A man walked into the McDonald’s at 4957 U.S. Highway 341 last Wednesday, paying for a $1.38 purchase with a $20 bill.
He walked out with an $18.62 profit.
Earlier, the same man made $10.86 when he paid for a $9.94 purchase there with yet another $20 bill.
Only afterward did a manager discover that both bills were bogus. The young cashier who accepted the bills should not feel too badly about it. It has happened numerous times in the Golden Isles lately.
A man paid with a phony $50 bill at the Winn-Dixie off of Golden Isles Parkway Feb. 5, and a scam artist passed a fake $100 bill Jan. 30 at the Pet Supplies Plus off of Scranton Road.
Both Glynn County and Brunswick police have handled a rash counterfeiting cases recently in the Golden Isles. County police have responded to at least 18 cases of counterfeiting or attempted counterfeiting since Jan. 8 of this year. Brunswick Police also have reported numerous cases of counterfeiting or attempted counterfeiting, including three reports of phony bills being passed Sunday in the city.
County and city police are jointly investigating the recent spate of counterfeiting cases, said Brian Scott, Chief of Staff of the Glynn County Police Department. Police have made one arrest on counterfeiting charges with more anticipated, he said.
The U.S. Treasury Department imbeds watermarks and other difficult-to-duplicate features into American currency to thwart counterfeiters, but the fake money still ends up in circulation, Scott said. He urges merchants in the local business community to be vigilant in scrutinizing bills, taking the simple steps to detect and prevent counterfeit money from entering the local economy. Likewise, citizens can take steps to ensure money they have is not counterfeit. Some of these steps are outlined by the U.S. Treasury at https://www.uscurrency.gov/denominations.
“Our detectives are still working this case in conjunction with Brunswick police at this time, and we anticipate more arrests,” Scott said. “The newer bills, especially the larger bills, have counterfeit security features, from strips inside to watermarks that authenticate the bills. Businesses need to examine their money and make sure the proper checks and balances are in place.”
In many of the recent cases, businesses did take those necessary steps. Crooks tried to use counterfeit $20 and $50 bills at the Parker’s convenience store at 5411 U.S. 341 on Jan. 30, but the cashier quickly recognized them as fakes. She gave police a description of the men who drove away in a Toyota Corolla after being confronted.
Similarly, an employee at a local Exxon convenience store on 5055 U.S. 341 spotted a fake $20 bill right off when a man tried to buy a can of soda with it on Jan. 31. The employee refused the sale and told the would-be scammer he was keeping the phony bill to give to police. The balding suspect drove away in a white car, the employee told police.
The McDonald’s at 4957 Old Jesup Road helped police make an arrest in one case recently. A man walked into the fast food restaurant on Jan. 28, walking out with $97 free and clear after using a fake $100 bill to pay for a couple of sandwiches, police said. He drove away in a Dodge Ram, police said. The next day, employees said the same man was thwarted when he tried to pass counterfeit money at the drive-through line. He drove away in a blue Chrysler 300 without paying for the $6.40 order, the report said.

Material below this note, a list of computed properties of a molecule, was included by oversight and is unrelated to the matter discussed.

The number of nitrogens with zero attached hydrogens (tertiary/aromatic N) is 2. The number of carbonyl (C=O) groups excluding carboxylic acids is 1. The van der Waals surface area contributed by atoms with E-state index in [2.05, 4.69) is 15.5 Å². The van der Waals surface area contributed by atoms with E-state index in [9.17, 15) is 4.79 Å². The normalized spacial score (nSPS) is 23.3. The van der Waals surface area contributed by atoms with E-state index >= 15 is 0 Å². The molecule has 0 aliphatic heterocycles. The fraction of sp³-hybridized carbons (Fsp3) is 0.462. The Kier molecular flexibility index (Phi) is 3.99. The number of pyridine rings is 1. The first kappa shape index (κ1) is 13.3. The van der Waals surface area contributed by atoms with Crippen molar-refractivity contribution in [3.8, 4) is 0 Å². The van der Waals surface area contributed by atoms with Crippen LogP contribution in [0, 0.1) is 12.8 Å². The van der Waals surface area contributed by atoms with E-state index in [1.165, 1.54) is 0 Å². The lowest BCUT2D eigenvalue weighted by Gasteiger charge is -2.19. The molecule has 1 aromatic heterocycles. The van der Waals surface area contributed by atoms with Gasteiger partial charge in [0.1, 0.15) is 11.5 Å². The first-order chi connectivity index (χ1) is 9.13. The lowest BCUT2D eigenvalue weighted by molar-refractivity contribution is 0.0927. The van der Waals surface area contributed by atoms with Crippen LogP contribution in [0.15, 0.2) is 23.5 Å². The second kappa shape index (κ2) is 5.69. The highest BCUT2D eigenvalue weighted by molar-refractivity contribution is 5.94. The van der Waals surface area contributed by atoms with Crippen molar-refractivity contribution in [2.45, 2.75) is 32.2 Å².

On Jan. 31, county police arrested Richard Franklin Smith, 26, of Hortense, in connection with that case, according to reports. Smith remained Monday in the Glynn County Detention Center, held on a on total of $3,440 bond for possession of a counterfeit substance, second degree forgery, driving on a suspended license and violation of parole.
On at least two recent occasions, merchants have unwittingly given back fake money in change, according to police reports. A woman received a fake $50 in change Jan. 27 when she paid for a Taco Bell purchase with a $100 bill, she reported to police. And on Jan. 27, a man with a winning scratch-off lottery ticket worth $100 cashed it in at Tommy’s Corner, 6010 U.S. 341, receiving four legit $20 bills and one fake, police said.
Although counterfeiting appears to be on the rise in recent weeks, it is not a new problem to this area, said Glenn Kessler, Agent in Charge for the U.S. Secret Service in Savannah.
Kessler estimates nearly $2 million in counterfeit money slips into circulation annually within his jurisdiction, which stretches from Augusta to Kingsland. A talented forger with a good computer and printer system can create fake bills locally that will slip past the unsuspecting, he said.
And with Interstate 95 running through it, Glynn County is particularly attractive to counterfeiters looking to dump funny money and make a quick escape, he said.
“What you’re probably seeing in Brunswick right now is people who make counterfeit bills on their Inkjet and then pass it at local businesses,” Kessler said. “But the I-95 corridor is the worst, because of those two (Glynn County) exits are right there. You guys get killed there. There’s about $1.9 million year in counterfeit coming in our district. That’s at every bank, Wal-Mart, Target, convenience store ... You name it, they’ll try to hit it.”